Mike Moss is reaping the financial rewards after he switched to organic farming. Diane Bishop reports.
When Raglan dairy farmer Mike Moss switched to organics 13 years ago his neighbours thought he was nuts.
But, he's having the last laugh.
Moss is milking fewer cows, working less and making a lot more money at Koraha Farm.
If you think Fonterra's payout this season looks good then add another $1.05 per kilogram of milk solids and that's the premium he's being paid for his organic milk.
But, even Moss admits he wasn't an easy convert.
"I didn't have time for organics.
"I thought organic farmers were hippie lifestylers living off the benefit and farming crap land," he told attendees at a biological farming seminar in Gore recently.
But, a visit to a top organic farm proved to be the catalyst for change for Moss who was struggling to remain profitable under a conventional farming system.
"We were under a lot of pressure and our net profit was disappointing.
"We weren't making money," he said.
The switch to organics resulted in several major changes.
Moss dropped cow numbers from 180 to 115, he started making his own supplements such as hay and silage, and all young stock were now grazed on the property.
He also farms 300 breeding ewes and 70 dairy beef animals.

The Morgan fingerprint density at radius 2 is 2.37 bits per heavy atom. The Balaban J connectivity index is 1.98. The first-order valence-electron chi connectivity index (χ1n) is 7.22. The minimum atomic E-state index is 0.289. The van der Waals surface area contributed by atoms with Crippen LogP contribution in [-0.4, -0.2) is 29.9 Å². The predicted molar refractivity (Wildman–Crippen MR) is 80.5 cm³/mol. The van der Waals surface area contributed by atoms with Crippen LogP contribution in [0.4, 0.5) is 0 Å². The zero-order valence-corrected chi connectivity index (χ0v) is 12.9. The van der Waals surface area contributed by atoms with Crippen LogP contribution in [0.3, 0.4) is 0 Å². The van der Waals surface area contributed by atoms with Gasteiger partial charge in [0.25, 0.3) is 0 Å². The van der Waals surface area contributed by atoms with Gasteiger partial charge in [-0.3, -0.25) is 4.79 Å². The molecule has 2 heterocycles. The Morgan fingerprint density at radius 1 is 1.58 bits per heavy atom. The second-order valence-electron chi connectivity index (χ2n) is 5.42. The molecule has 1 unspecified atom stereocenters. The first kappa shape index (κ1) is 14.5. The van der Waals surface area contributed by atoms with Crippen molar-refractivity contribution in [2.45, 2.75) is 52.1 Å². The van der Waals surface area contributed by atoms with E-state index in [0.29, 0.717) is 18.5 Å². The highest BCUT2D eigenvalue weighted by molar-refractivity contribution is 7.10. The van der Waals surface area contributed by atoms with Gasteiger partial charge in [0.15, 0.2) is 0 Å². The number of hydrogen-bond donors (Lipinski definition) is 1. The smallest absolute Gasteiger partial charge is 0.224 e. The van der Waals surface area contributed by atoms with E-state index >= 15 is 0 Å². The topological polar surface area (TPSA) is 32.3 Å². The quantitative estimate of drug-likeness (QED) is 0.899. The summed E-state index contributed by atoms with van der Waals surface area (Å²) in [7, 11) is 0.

Moss has a three-pronged approach to his farming operation which includes being environmentally, socially and financially sustainable.
He has created a park-like setting with hundreds of trees planted on his 252ha property in the Waitetuna Valley and he has fenced off and planted about 14km of waterways.
Moss was initially concerned about the effects organics would have on animal health, reproduction, profit and labour but his reservations were soon put to rest.
"One of our most impressive changes has been in animal health.
"We've managed to reduce our animal health bill from $60 per cow to around $5 to $10 per cow."
He uses herbal drenches and feeds flax to his stock to help combat worms, no longer has a problem with bloat and facial eczema has gone along with any metabolic issues.
He has stopped using CIDRs to induce cycling in his cows and culls his late calvers which has reduced his calving spread. "Our calving is a lot more compact now and we've been able to put our calving date back a week."
Moss was achieving high production under his organic system and expects to produce about 400kg of milk solids per cow this season.
He believed the key to good animal health was to look after the soil and apply the right balance of trace elements.
"If copper is good then worm problems will be less and there's no issue with lice if sulphur levels are OK."
While he mainly supplies his milk to Fonterra, he has also found a market for raw organic milk and this is sold at the gate at around $2 per litre.
And instead of sending his cull cows to the works they are turned into mince and sausages and sold for a premium.
Moss has moved away from a ryegrass dominant pasture and now includes clover, chicory, plantain, yarrow and chickweed in his mixes.
He admits he received a "fair bit of flack" when he started the organic process in 1999.
"They [farmers] thought I was nuts but now they are telling me they are impressed with my operation, but still they don't want to change."
Moss believed farmers were put off organics because they feared a drop in production.
"I don't give a hoot about production but I do give a hoot about profit."
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